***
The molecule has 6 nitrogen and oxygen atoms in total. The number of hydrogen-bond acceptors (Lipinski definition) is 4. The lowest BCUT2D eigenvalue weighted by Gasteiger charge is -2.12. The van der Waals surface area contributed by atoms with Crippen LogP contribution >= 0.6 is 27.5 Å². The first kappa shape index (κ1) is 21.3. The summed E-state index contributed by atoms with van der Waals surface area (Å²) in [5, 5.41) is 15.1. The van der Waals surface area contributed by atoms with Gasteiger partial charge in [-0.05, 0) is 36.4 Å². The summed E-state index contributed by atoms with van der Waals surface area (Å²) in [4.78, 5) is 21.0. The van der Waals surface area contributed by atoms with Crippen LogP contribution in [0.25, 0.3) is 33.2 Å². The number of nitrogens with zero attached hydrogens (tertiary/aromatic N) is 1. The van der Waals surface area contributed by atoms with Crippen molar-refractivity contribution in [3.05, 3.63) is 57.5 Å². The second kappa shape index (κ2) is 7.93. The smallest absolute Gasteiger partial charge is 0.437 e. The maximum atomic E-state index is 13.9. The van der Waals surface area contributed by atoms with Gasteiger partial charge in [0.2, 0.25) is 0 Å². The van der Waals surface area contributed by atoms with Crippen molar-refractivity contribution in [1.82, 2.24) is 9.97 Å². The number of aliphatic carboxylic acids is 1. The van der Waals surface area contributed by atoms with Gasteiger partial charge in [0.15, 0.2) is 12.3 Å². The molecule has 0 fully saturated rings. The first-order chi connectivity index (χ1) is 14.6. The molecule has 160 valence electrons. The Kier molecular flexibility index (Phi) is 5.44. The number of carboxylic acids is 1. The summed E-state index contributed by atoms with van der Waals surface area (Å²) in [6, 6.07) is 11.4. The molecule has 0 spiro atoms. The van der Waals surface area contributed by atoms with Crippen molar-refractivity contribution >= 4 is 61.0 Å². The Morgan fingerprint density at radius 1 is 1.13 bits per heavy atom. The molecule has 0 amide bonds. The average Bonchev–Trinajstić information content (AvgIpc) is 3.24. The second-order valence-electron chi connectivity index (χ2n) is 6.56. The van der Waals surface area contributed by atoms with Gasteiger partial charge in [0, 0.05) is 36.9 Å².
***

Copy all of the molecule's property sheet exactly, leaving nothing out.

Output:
The molecule has 6 nitrogen and oxygen atoms in total. The number of hydrogen-bond acceptors (Lipinski definition) is 4. The lowest BCUT2D eigenvalue weighted by Gasteiger charge is -2.12. The van der Waals surface area contributed by atoms with Crippen LogP contribution >= 0.6 is 27.5 Å². The first kappa shape index (κ1) is 21.3. The summed E-state index contributed by atoms with van der Waals surface area (Å²) in [5, 5.41) is 15.1. The van der Waals surface area contributed by atoms with Gasteiger partial charge in [-0.05, 0) is 36.4 Å². The summed E-state index contributed by atoms with van der Waals surface area (Å²) in [4.78, 5) is 21.0. The van der Waals surface area contributed by atoms with Crippen LogP contribution in [0.25, 0.3) is 33.2 Å². The number of nitrogens with zero attached hydrogens (tertiary/aromatic N) is 1. The van der Waals surface area contributed by atoms with Crippen molar-refractivity contribution in [3.05, 3.63) is 57.5 Å². The second kappa shape index (κ2) is 7.93. The smallest absolute Gasteiger partial charge is 0.437 e. The maximum atomic E-state index is 13.9. The van der Waals surface area contributed by atoms with Gasteiger partial charge in [0.2, 0.25) is 0 Å². The van der Waals surface area contributed by atoms with Crippen molar-refractivity contribution in [1.82, 2.24) is 9.97 Å². The number of aliphatic carboxylic acids is 1. The van der Waals surface area contributed by atoms with Gasteiger partial charge in [0.15, 0.2) is 12.3 Å². The molecule has 0 fully saturated rings. The first-order chi connectivity index (χ1) is 14.6. The molecule has 160 valence electrons. The Kier molecular flexibility index (Phi) is 5.44. The number of carboxylic acids is 1. The summed E-state index contributed by atoms with van der Waals surface area (Å²) in [6, 6.07) is 11.4. The molecule has 0 spiro atoms. The van der Waals surface area contributed by atoms with Crippen molar-refractivity contribution >= 4 is 61.0 Å². The Morgan fingerprint density at radius 1 is 1.13 bits per heavy atom. The molecule has 0 amide bonds. The average Bonchev–Trinajstić information content (AvgIpc) is 3.24. The second-order valence-electron chi connectivity index (χ2n) is 6.56. The van der Waals surface area contributed by atoms with Gasteiger partial charge in [0, 0.05) is 36.9 Å².